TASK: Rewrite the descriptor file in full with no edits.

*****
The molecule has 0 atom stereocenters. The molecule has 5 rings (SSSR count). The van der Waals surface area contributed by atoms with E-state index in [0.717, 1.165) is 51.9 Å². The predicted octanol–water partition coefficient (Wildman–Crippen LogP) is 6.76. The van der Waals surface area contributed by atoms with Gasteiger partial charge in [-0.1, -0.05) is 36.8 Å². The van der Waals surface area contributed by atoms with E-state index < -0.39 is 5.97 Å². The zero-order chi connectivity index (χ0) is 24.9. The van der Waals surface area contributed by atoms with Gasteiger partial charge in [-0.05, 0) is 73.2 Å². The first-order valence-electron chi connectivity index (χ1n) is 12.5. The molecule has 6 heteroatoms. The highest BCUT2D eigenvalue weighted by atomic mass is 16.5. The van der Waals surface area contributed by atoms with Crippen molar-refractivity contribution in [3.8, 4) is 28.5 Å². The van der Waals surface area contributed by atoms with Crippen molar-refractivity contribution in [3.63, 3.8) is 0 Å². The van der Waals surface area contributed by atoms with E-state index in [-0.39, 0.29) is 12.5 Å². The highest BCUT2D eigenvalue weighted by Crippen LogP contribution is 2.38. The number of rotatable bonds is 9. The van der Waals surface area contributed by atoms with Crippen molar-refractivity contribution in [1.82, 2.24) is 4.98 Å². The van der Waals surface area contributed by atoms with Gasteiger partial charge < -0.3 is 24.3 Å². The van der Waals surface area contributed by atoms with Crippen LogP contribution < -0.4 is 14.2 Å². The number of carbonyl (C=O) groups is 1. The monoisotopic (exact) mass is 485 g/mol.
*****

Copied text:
The molecule has 0 atom stereocenters. The molecule has 5 rings (SSSR count). The van der Waals surface area contributed by atoms with E-state index in [0.717, 1.165) is 51.9 Å². The predicted octanol–water partition coefficient (Wildman–Crippen LogP) is 6.76. The van der Waals surface area contributed by atoms with Gasteiger partial charge in [-0.1, -0.05) is 36.8 Å². The van der Waals surface area contributed by atoms with E-state index < -0.39 is 5.97 Å². The zero-order chi connectivity index (χ0) is 24.9. The van der Waals surface area contributed by atoms with Gasteiger partial charge in [-0.05, 0) is 73.2 Å². The first-order valence-electron chi connectivity index (χ1n) is 12.5. The molecule has 6 heteroatoms. The highest BCUT2D eigenvalue weighted by atomic mass is 16.5. The van der Waals surface area contributed by atoms with Crippen molar-refractivity contribution in [3.8, 4) is 28.5 Å². The van der Waals surface area contributed by atoms with Crippen molar-refractivity contribution in [3.63, 3.8) is 0 Å². The van der Waals surface area contributed by atoms with E-state index in [-0.39, 0.29) is 12.5 Å². The highest BCUT2D eigenvalue weighted by Crippen LogP contribution is 2.38. The number of rotatable bonds is 9. The van der Waals surface area contributed by atoms with Crippen molar-refractivity contribution in [1.82, 2.24) is 4.98 Å². The van der Waals surface area contributed by atoms with Gasteiger partial charge < -0.3 is 24.3 Å². The van der Waals surface area contributed by atoms with Crippen LogP contribution < -0.4 is 14.2 Å². The number of carbonyl (C=O) groups is 1. The monoisotopic (exact) mass is 485 g/mol.